Posted: Dec 17, 2008, 1:32 AM
Join Date: Jul 2004
Purdy: A's ballpark options include San Jose
By Mark Purdy
Mercury News Columnist
Article Launched: 12/13/2008 09:05:58 PM PST
What a curious turn of events. And what a curious turn of a phrase from baseball commissioner Bud Selig.
Over the past few days, the lurching yet inevitable move of the A's toward the South Bay took another bumpy lurch toward ... um, somewhere.
Fremont? Still quite possible.
San Jose? All at once, we are apparently in the on-deck circle.
Given the nation's current economic state, of course, it is difficult to imagine any team building anything, anywhere. However, A's owner Lew Wolff says he can assemble enough conventional financing to build a proposed Fremont ballpark while delaying the development of Cisco Systems land that was scheduled to fund the project.
And so, last week, a series of meetings allowed Fremont residents to speak their minds about the ballpark plan. Some citizens favored the Auto Mall Parkway location along Interstate 880. Some folks preferred a site near a future BART station. Others thought both ideas smelled worse than a Milpitas landfill.
Yet as these local opinions were being voiced, a far more riveting opinion suddenly popped up from New York City. The opinion was contained in a letter addressed on Major League Baseball stationery. The letter was from Selig to Wolff, dated Dec. 3.
The letter basically says the commissioner is rooting hard for the Fremont deal to "get to some resolution in the near future." But if that doesn't happen, Selig has already decreed the next step.
"I have decided," Selig writes to Wolff, "that in the event you are not able to promptly assure the implementation of the desired ballpark in Fremont, you may begin to discuss a ballpark with other communities."
Those last two words — "other communities" — were what raised eyebrows higher than a Jack Cust flyout.
Selig's letter goes against every previous public utterance he has made on the subject. Previously, the commissioner has rigidly backed the Giants' claim that they had "territorial rights" to Santa Clara County. That's why Fremont is in play. It's just on the other side of the county border.
But now, poof. The commissioner's rigidity is gone. If Fremont falls through, the Oakland A's can negotiate to become the Other Community A's.
And it takes no genius to determine which Other Community would be the primary discussion target.
That would be us. San Jose. You know, the Bay Area's largest city with the best baseball weather. The prime site, just south of downtown's Diridon Train Station, has already cleared an environmental impact report for a ballpark.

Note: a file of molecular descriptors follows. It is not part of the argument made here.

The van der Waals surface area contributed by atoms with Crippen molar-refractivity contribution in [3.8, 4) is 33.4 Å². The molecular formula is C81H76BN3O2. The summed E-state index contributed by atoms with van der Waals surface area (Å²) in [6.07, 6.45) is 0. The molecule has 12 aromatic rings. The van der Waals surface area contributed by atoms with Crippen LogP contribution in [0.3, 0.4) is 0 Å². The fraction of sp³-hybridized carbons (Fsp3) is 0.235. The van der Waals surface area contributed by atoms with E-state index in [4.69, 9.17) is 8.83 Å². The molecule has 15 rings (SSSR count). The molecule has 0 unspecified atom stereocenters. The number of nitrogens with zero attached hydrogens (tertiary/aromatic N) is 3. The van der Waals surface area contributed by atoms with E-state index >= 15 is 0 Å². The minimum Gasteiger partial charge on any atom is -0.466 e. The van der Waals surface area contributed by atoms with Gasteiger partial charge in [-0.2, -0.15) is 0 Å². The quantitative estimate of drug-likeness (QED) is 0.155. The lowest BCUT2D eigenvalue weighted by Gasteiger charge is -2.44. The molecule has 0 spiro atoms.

In a recent phone conversation with Wolff, he was relentlessly prudent when I tried to push him into saying San Jose was his intended alternate target. He simply kept repeating the letter's language. But earlier, Wolff told MediaNews that "I don't think there's any restrictions as to where" the A's can look. A phone call to Selig's office late last week seeking clarification was not returned.
Here is one thing many people don't understand: The Giants may indeed possess the territorial rights to the South Bay. But they do not control those territorial rights. Major League Baseball does. And if enough team owners vote to allow the A's into Santa Clara County, those territorial rights would vanish.
Long ago, a highly placed baseball source told me Selig could easily get such a vote passed on behalf of the A's. But he did not wish to do so — it would require political maneuvering with some big egos — unless a ballpark would definitely be built as a result.
The Catch-22, of course, was that the people in San Jose who could definitely put together a ballpark deal were never going to get excited and energetic about doing so unless the territorial rights issue was gone.
Selig's letter — and those two words — seemingly removes that catch. This doesn't mean San Jose can, or even should, immediately leap at the chance to hand the A's a fabulous deal. Mayor Chuck Reed said last week that he did not intend to initiate any talks with Wolff.
"I won't be calling," Reed said. "Lew's got my phone number ... He'll have to bring his checkbook. We don't have any money."
But this tells us something: When I mentioned the mayor's quasi-flippant remark to Wolff, he was hardly miffed.
"Not at all," Wolff said. "I think the mayor is terrific. He's honest."
People often ask me what Wolff wants, or what his "real" strategy is. The answer isn't complicated. Wolff wants a new ballpark for his team, as soon as possible, somewhere in the Bay Area. That's it. There is no other ulterior motive.
Selig's letter, then, should be taken for exactly what it appears to be: An attempt to create more urgency in Fremont to either firm up a site or forget it.
And if Fremont passes? Then Wolff has instant permission to speak with San Jose (or possibly Santa Clara) as Selig wrangles back-channel support to keep the Giants from screaming too loud.
Those who say San Jose would be nuts to think about a ballpark strategy during recessionary times need to calm down. In the first place, the economy won't slump forever. In the second place, under the Wolff plan in Fremont, no public money is being used to pay for the $500 million ballpark construction. And no taxes are being raised.
So. Let's say that Wolff offers San Jose the same deal. How could Reed — and the city — not listen? Most observers believe the A's and Fremont will not have their situation resolved, one way or another, until summer. It means that San Jose has six or seven months to get in discussion mode.
Do we want to be the "other community?" Or just another community? I know which way I would lurch.